Cesar Chavez – “We don’t organize to educate. We educate to organize.”
Think you need a stop sign on the corner? Want to stop a fracking waste pit? Homeowners’ board giving you trouble? Then you might be considering how to develop an ‘advocacy campaign.’ Boiled down, an advocacy campaign is a methodical and strategic approach to reach a specific, time-sensitive goal.
Developing and running an effort to force a specific change: advocacy campaigning starts with a general assumption that the target decision makers need both the rationale and the encouragement (sometime relentless pressure) to take the right action.
The rationale usually comes from a good idea, a needed policy change, or in opposition to a bad one, but it needs to be communicated effectively and delivered well; and there usually needs to be some level of popular or stakeholder support.
The primary reference point for any advocacy campaign is the win—the destination the effort is working to reach.
The campaign itself may be part of a larger movement for change or for a new direction. But for any particular campaign the reference must remain the particular result being sought.
One way to understand the campaign goal is to ask the ‘decision, decider, and deadline’ question. In an advocacy campaign each of those should have a very specific answer.
Tactics serve the strategic objective, which can be described as an optimal position to obtain the campaign goal. Strategies describe how the campaign intends to reach certain objectives. Tactics are the necessary steps taken to get to each strategic objective, or more often to reach certain outcomes in a progression toward it.
The main needs of a particular campaign—for instance a good (or winning) proposal, solid communication, and good organizing—often represent three primary strategies many advocacy campaigns deploy: policy, communications, and field strategies. Tactics usually are grouped under these.
As an example, the field strategy objective might be: “Achieve the necessary grassroots support and stakeholder buy-in necessary to compel (swing) decision-maker John to decide correctly on decision-date.”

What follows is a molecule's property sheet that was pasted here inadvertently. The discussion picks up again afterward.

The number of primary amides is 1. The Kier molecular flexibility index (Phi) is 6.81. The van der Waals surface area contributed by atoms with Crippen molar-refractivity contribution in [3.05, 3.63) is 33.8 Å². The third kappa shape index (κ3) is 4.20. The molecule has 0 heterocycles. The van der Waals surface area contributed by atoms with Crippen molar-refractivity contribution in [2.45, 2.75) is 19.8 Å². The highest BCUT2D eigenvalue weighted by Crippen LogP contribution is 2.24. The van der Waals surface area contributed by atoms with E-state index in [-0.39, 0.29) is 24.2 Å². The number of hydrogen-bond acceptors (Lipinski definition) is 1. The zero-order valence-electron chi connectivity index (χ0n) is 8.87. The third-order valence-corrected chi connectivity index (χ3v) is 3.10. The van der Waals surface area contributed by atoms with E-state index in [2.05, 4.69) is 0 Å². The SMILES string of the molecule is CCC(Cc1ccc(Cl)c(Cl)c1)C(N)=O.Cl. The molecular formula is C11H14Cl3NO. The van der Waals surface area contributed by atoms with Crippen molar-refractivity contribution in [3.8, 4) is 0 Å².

A stronger strategic objective would include (or be connected with) a specific set of stakeholders and publics you need to engage, such as “Achieve the necessary grassroots support from county voters and stakeholder buy-in from Main St businesses and community opinion leaders necessary to compel (swing) decision-maker John decide correctly on the decision-date.” Field tactics would then work to achieve outcomes that work toward the particulars of that objective.
Good tactics originate in a strong strategic vision—of the overall context and situation, and of the campaign goal. Tactics also rely on clear direction (‘on the ground’), which shows up as situational awareness or ‘tactical vision,’ and manifests as effective action when properly applied.
Martin Luther King Jr.– “A genuine leader is not a searcher for consensus but a molder of consensus.”
In general, good tactics start where those that need organized are at, both in attitude and location, working them toward an anticipated outcome. Good tactics usually also find their initial root in a point of agreement or commonality, and build from that; to solidify and shape that commonality or begin shifting it in a specific direction. Finally good tactics require good timing, and that means being attuned to larger currents and dynamics in play—in the campaign and in the larger arena and world, and being steadfast in pursuit of the campaign goal.
Developing an advocacy campaign includes beginning with a good, clear-eyed assessment of the current situation and effort at hand. That information can be used to develop a basic campaign map, or plan, that helps to guide the campaign. Unlike a road map, it does not try to depict every turn and juncture along the way. Rather it shows a destination (goal) and such things as major challenges or opportunities along the way that will need to be overcome or utilized.
The campaign plan itself is built on a timeline that leads up to the deadline, or decision date. Other key events or benchmark dates are also noted, and then tactics are filled in moving forward toward each key date and the deadline, usually grouped by the strategic objective they work toward.
Gandhi – “First they ignore you, then they ridicule you, then they fight you, then you win.”
Every adventure needs a team of comrades. And putting together the right campaign plan, and the right campaign team, and being able to guide that smoothly and effectively toward its goal, takes skill, experience and a certain art. Understanding a little of the theory, and the ‘how to’ of developing an advocacy campaign before setting forth can provide a great head start on your quest to a campaign win.
And it may not be a magic ring, but having a wizard involved never hurts either.
Mountain West Strategies provides the strategic consultation to help with your campaign as well as workshops to teach some theory, skills, and provide hands-on training that can help any campaign toward its goal.
This post is developed from background materials for a recently introduced series of workshops to teach theory, skills and techniques behind successful advocacy campaigns.
Current workshops being offered include:
For more information on workshops, contact Mountain West Strategies at 970-510-0678.
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